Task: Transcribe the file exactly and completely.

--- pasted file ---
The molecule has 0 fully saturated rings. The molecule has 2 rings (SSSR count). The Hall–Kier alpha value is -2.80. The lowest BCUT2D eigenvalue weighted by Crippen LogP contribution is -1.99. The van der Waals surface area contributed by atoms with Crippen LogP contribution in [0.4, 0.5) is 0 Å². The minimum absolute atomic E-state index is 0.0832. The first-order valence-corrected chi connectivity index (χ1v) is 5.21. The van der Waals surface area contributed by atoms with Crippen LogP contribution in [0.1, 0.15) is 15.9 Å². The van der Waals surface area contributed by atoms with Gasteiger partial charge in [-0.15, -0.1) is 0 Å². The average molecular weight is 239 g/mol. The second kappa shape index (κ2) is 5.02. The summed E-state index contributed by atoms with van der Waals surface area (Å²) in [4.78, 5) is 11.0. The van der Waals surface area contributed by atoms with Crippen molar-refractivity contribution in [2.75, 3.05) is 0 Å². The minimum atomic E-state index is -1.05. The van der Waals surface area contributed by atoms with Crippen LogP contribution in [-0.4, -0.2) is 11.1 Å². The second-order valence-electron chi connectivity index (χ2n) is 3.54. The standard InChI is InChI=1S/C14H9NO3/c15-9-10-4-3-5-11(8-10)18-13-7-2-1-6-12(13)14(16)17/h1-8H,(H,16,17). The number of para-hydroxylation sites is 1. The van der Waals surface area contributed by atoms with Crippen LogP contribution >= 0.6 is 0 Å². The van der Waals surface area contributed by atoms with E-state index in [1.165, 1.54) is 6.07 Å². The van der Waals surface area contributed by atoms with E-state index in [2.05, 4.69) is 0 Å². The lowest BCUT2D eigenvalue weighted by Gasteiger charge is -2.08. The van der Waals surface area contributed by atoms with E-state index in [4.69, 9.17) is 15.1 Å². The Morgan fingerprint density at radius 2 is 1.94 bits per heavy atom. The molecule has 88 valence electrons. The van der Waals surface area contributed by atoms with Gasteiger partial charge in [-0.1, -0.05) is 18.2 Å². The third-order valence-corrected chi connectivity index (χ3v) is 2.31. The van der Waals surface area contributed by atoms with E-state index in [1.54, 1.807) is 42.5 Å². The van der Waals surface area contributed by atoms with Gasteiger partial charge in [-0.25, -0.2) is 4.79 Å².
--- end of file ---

The molecule has 0 fully saturated rings. The molecule has 2 rings (SSSR count). The Hall–Kier alpha value is -2.80. The lowest BCUT2D eigenvalue weighted by Crippen LogP contribution is -1.99. The van der Waals surface area contributed by atoms with Crippen LogP contribution in [0.4, 0.5) is 0 Å². The minimum absolute atomic E-state index is 0.0832. The first-order valence-corrected chi connectivity index (χ1v) is 5.21. The van der Waals surface area contributed by atoms with Crippen LogP contribution in [0.1, 0.15) is 15.9 Å². The van der Waals surface area contributed by atoms with Gasteiger partial charge in [-0.15, -0.1) is 0 Å². The average molecular weight is 239 g/mol. The second kappa shape index (κ2) is 5.02. The summed E-state index contributed by atoms with van der Waals surface area (Å²) in [4.78, 5) is 11.0. The van der Waals surface area contributed by atoms with Crippen molar-refractivity contribution in [2.75, 3.05) is 0 Å². The minimum atomic E-state index is -1.05. The van der Waals surface area contributed by atoms with Crippen LogP contribution in [-0.4, -0.2) is 11.1 Å². The second-order valence-electron chi connectivity index (χ2n) is 3.54. The standard InChI is InChI=1S/C14H9NO3/c15-9-10-4-3-5-11(8-10)18-13-7-2-1-6-12(13)14(16)17/h1-8H,(H,16,17). The number of para-hydroxylation sites is 1. The van der Waals surface area contributed by atoms with Crippen LogP contribution >= 0.6 is 0 Å². The van der Waals surface area contributed by atoms with E-state index in [1.165, 1.54) is 6.07 Å². The van der Waals surface area contributed by atoms with E-state index in [2.05, 4.69) is 0 Å². The lowest BCUT2D eigenvalue weighted by Gasteiger charge is -2.08. The van der Waals surface area contributed by atoms with E-state index in [4.69, 9.17) is 15.1 Å². The Morgan fingerprint density at radius 2 is 1.94 bits per heavy atom. The molecule has 88 valence electrons. The van der Waals surface area contributed by atoms with Gasteiger partial charge in [-0.1, -0.05) is 18.2 Å². The third-order valence-corrected chi connectivity index (χ3v) is 2.31. The van der Waals surface area contributed by atoms with E-state index in [1.54, 1.807) is 42.5 Å². The van der Waals surface area contributed by atoms with Gasteiger partial charge in [-0.25, -0.2) is 4.79 Å².